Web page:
Marsh samphire: first remove the woody stalks.
A few weeks ago I was seen leaving a restaurant lunch with a brown paper bag. It wasn’t full of money although you could call it a bribe. It contained a couple of handfuls of samphire, which sell uncleaned at about $25 a kilo to restaurants.
Samphire is a cross between a succulent and seaweed. It comes in different varieties some, called Marsh Samphire, which grows on salt flats and Rock Samphire, which grows on cliffs.
I’m not sure that anybody has used this weird source of nourishment yet in Weekend Herb Blogging, which this week is being hosted by Cooking in Westchester and is the brainchild of Kalyn of Kalyn’s Kitchen fame.
Samphire is one of those ancient very British foods that is just becoming fashionable in Melbourne. Shakespeare cited it growing on the cliffs at Dover. I and am sure I remember stories of Henry the Eighth having people abseil down cliffs to collect it. Off with their heads if they didn’t.
I first ate this is London years ago. In Melbourne it was only a few months ago at a dinner to celebrate all the wonderful produce from the Bellarine Peninsula on Port Phillip Bay that I rediscovered it.
A local chef, Nigel Pittman from the Ol’ Duke in Portarlington, had hand-picked some from Swan Bay. Both he and I upset a local environmental organisation, me apparently for encouraging people to pick it. Apparently, Swan Bay samphire shouldn’t be picked as it is in a protected zone. And besides, the orange-bellied parrot feeds on it. And I don’t want any dead parrots in this story. That would be far too much of a cliché.
I’ve noticed samphire since on the menu at local restaurants including The Botanical, Becco, Donovans, Interlude and even out of town in Daylesford at The Lakehouse. I suspect it all comes from the same source of my paper bag.
According to the World Wide Gourmet:
“Originally “sampiere” from the French “Saint Pierre”. Samphire – the word is a corruption of St. Peter – was named for the patron of fishermen because it grows in rocky salt-sprayed regions along the sea coast. It can also be found in coastal marsh areas.”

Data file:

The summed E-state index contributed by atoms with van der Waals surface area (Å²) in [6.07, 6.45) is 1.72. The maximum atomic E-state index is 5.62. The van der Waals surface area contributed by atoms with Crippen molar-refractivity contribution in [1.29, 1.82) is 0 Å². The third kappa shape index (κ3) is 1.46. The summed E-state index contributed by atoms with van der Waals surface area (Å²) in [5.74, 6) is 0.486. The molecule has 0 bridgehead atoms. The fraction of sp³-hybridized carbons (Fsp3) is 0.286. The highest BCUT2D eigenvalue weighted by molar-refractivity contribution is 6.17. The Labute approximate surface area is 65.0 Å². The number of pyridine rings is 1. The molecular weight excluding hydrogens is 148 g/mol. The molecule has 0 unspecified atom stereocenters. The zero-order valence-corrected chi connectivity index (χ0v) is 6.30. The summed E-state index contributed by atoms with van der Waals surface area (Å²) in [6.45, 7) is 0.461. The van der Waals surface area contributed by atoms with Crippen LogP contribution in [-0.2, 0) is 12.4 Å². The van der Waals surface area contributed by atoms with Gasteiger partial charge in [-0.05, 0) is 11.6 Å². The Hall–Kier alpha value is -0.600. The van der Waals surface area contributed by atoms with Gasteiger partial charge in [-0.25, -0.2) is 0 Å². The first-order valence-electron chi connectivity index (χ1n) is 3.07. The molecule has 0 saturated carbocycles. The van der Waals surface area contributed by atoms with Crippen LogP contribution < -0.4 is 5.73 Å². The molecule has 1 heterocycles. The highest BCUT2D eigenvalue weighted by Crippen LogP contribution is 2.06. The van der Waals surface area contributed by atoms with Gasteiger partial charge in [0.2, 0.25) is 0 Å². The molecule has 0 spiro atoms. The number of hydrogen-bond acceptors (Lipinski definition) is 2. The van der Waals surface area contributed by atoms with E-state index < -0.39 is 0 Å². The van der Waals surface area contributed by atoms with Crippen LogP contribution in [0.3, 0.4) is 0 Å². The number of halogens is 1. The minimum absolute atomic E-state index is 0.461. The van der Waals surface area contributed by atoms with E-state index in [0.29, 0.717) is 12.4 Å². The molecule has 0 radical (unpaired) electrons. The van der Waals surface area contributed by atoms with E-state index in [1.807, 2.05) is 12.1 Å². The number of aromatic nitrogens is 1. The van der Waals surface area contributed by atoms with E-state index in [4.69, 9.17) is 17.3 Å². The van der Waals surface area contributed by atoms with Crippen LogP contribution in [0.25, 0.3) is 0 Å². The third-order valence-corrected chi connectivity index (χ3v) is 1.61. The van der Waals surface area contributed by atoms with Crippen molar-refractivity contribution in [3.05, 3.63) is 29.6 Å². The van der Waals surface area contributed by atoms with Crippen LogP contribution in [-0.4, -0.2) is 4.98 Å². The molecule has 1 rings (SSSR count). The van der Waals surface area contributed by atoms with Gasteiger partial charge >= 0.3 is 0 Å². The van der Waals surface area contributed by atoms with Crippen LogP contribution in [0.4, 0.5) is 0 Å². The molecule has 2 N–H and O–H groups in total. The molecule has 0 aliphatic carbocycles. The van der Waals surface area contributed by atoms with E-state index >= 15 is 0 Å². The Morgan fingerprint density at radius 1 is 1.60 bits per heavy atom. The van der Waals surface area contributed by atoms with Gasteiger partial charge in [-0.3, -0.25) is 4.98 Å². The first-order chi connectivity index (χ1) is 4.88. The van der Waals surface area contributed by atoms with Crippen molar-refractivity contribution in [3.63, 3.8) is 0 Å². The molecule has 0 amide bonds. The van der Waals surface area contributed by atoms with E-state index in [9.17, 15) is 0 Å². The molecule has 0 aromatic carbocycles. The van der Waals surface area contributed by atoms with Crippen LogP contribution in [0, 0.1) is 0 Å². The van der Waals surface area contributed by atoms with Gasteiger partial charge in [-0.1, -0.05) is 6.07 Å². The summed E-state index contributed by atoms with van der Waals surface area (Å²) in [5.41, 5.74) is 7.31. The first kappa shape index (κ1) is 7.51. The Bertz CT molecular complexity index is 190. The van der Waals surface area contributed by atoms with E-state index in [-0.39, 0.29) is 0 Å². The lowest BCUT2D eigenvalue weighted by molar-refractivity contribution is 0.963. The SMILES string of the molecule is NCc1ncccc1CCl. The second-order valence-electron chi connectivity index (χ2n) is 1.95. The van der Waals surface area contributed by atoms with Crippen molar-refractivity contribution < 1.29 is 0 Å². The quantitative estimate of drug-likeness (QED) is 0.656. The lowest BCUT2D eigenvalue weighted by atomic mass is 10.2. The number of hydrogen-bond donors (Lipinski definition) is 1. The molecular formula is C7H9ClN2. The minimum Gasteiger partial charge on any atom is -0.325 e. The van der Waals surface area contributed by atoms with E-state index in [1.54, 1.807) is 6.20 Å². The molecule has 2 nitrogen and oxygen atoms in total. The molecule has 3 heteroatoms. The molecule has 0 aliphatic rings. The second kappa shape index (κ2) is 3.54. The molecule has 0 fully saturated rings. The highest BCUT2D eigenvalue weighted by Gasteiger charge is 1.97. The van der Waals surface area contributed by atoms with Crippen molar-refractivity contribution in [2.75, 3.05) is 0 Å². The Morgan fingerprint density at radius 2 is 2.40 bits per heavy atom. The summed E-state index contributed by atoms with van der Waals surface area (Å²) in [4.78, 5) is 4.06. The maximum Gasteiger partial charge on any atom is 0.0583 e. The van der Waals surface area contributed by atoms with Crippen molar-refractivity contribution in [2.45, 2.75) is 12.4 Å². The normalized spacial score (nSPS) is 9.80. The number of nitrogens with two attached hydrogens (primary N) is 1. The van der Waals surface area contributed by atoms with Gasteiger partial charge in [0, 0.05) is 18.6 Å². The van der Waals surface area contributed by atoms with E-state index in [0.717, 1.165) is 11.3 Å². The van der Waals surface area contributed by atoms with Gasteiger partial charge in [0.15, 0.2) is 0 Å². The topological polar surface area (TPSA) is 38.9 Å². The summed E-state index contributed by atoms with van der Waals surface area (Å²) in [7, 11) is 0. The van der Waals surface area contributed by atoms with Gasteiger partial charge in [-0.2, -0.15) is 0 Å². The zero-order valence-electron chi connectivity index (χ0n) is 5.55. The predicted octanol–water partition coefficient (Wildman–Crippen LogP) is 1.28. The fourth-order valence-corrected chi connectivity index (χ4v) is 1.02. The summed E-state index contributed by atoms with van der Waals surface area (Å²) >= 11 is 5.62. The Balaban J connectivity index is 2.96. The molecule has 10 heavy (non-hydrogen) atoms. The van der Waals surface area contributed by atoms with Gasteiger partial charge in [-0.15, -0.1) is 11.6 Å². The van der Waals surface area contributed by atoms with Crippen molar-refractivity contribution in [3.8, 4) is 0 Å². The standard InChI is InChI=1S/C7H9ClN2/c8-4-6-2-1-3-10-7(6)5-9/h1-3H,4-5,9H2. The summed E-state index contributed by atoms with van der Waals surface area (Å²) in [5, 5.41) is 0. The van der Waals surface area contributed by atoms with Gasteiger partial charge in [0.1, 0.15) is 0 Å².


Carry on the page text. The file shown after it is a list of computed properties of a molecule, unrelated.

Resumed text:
“Samphire is known for its digestive and anti-flatulent properties. Culpepper wrote in the 17th century that samphire was useful in curing ailments relating to “ill digestions and obstructions,” while being “very pleasant to taste and stomach.” It also contains diuretic and depurative properties and is rich in iodine, phosphorus, calcium, silica, zinc, manganese and vitamins A, C and D.”
Remove the woody stalky bits. The best parts are the young shoots. Older shoots can have stringy bits inside them. But as we were eating at home we didn’t mind this such is our love of samphire. We just sucked the flesh off the string.
The younger shoots can be served raw in a salad. As I have a mix of old and young I simply blanched the lot in hot water for 30 seconds to one minute.
You don’t need to add any salt because it tastes so salty, like the essence of the sea, which is the taste of Iodine (as with Oysters).
I served it with a simple grilled flounder and served with a simple beurre blanc. Because of the strengthof flavour of the samphire very little additional seasoning is needed.